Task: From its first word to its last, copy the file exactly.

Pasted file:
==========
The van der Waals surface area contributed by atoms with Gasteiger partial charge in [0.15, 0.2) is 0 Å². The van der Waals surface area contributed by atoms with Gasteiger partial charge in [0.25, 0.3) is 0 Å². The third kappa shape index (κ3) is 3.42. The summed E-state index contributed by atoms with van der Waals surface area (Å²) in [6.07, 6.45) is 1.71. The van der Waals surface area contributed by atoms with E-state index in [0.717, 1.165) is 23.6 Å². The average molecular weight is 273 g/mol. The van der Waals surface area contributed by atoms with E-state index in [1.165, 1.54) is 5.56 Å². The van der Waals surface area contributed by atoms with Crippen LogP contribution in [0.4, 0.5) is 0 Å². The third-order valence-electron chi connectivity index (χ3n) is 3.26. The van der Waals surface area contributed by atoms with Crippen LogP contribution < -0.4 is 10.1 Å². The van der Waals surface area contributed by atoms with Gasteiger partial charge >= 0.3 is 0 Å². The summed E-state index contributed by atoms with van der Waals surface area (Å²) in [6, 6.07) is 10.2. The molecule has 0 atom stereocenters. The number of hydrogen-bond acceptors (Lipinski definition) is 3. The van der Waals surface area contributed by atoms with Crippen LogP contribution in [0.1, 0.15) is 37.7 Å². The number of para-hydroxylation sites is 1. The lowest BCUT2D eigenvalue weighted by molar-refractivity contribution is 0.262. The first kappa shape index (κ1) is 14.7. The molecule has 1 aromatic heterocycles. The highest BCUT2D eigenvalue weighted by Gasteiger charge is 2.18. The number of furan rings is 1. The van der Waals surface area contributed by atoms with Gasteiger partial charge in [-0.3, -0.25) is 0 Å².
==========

The van der Waals surface area contributed by atoms with Gasteiger partial charge in [0.15, 0.2) is 0 Å². The van der Waals surface area contributed by atoms with Gasteiger partial charge in [0.25, 0.3) is 0 Å². The third kappa shape index (κ3) is 3.42. The summed E-state index contributed by atoms with van der Waals surface area (Å²) in [6.07, 6.45) is 1.71. The van der Waals surface area contributed by atoms with E-state index in [0.717, 1.165) is 23.6 Å². The average molecular weight is 273 g/mol. The van der Waals surface area contributed by atoms with E-state index in [1.165, 1.54) is 5.56 Å². The van der Waals surface area contributed by atoms with Crippen LogP contribution in [0.4, 0.5) is 0 Å². The third-order valence-electron chi connectivity index (χ3n) is 3.26. The van der Waals surface area contributed by atoms with Crippen LogP contribution < -0.4 is 10.1 Å². The van der Waals surface area contributed by atoms with Gasteiger partial charge >= 0.3 is 0 Å². The summed E-state index contributed by atoms with van der Waals surface area (Å²) in [6, 6.07) is 10.2. The molecule has 0 atom stereocenters. The number of hydrogen-bond acceptors (Lipinski definition) is 3. The van der Waals surface area contributed by atoms with Crippen LogP contribution in [0.1, 0.15) is 37.7 Å². The number of para-hydroxylation sites is 1. The lowest BCUT2D eigenvalue weighted by molar-refractivity contribution is 0.262. The first kappa shape index (κ1) is 14.7. The molecule has 1 aromatic heterocycles. The highest BCUT2D eigenvalue weighted by Gasteiger charge is 2.18. The number of furan rings is 1. The van der Waals surface area contributed by atoms with Gasteiger partial charge in [-0.3, -0.25) is 0 Å².